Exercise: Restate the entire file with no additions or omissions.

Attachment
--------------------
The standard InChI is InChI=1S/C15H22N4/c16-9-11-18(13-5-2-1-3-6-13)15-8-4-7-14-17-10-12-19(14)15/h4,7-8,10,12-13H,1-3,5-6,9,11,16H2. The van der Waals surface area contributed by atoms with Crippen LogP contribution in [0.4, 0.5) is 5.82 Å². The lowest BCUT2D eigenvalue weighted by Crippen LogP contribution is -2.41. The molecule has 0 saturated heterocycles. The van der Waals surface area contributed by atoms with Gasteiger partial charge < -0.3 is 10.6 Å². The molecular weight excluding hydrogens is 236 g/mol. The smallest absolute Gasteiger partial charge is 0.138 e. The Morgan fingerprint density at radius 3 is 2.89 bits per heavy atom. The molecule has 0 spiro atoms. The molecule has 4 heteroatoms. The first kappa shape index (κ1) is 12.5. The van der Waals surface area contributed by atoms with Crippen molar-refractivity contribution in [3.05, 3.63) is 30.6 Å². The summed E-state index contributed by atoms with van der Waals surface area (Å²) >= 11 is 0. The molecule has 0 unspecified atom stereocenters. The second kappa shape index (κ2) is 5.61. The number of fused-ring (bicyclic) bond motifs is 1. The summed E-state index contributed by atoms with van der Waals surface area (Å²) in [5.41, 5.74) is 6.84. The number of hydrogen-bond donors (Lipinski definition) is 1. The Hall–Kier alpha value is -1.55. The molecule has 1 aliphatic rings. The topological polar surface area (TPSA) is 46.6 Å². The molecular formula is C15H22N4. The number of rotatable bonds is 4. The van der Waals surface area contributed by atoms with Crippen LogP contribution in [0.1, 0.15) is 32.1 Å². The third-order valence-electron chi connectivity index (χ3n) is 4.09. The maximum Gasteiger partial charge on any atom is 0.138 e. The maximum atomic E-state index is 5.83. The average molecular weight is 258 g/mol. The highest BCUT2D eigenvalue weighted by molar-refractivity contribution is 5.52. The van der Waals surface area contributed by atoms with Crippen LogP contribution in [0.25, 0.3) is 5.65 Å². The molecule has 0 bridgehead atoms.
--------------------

The standard InChI is InChI=1S/C15H22N4/c16-9-11-18(13-5-2-1-3-6-13)15-8-4-7-14-17-10-12-19(14)15/h4,7-8,10,12-13H,1-3,5-6,9,11,16H2. The van der Waals surface area contributed by atoms with Crippen LogP contribution in [0.4, 0.5) is 5.82 Å². The lowest BCUT2D eigenvalue weighted by Crippen LogP contribution is -2.41. The molecule has 0 saturated heterocycles. The van der Waals surface area contributed by atoms with Gasteiger partial charge < -0.3 is 10.6 Å². The molecular weight excluding hydrogens is 236 g/mol. The smallest absolute Gasteiger partial charge is 0.138 e. The Morgan fingerprint density at radius 3 is 2.89 bits per heavy atom. The molecule has 0 spiro atoms. The molecule has 4 heteroatoms. The first kappa shape index (κ1) is 12.5. The van der Waals surface area contributed by atoms with Crippen molar-refractivity contribution in [3.05, 3.63) is 30.6 Å². The summed E-state index contributed by atoms with van der Waals surface area (Å²) >= 11 is 0. The molecule has 0 unspecified atom stereocenters. The second kappa shape index (κ2) is 5.61. The number of fused-ring (bicyclic) bond motifs is 1. The summed E-state index contributed by atoms with van der Waals surface area (Å²) in [5.41, 5.74) is 6.84. The number of hydrogen-bond donors (Lipinski definition) is 1. The Hall–Kier alpha value is -1.55. The molecule has 1 aliphatic rings. The topological polar surface area (TPSA) is 46.6 Å². The molecular formula is C15H22N4. The number of rotatable bonds is 4. The van der Waals surface area contributed by atoms with Crippen LogP contribution in [0.1, 0.15) is 32.1 Å². The third-order valence-electron chi connectivity index (χ3n) is 4.09. The maximum Gasteiger partial charge on any atom is 0.138 e. The maximum atomic E-state index is 5.83. The average molecular weight is 258 g/mol. The highest BCUT2D eigenvalue weighted by molar-refractivity contribution is 5.52. The van der Waals surface area contributed by atoms with Crippen LogP contribution in [0.25, 0.3) is 5.65 Å². The molecule has 0 bridgehead atoms.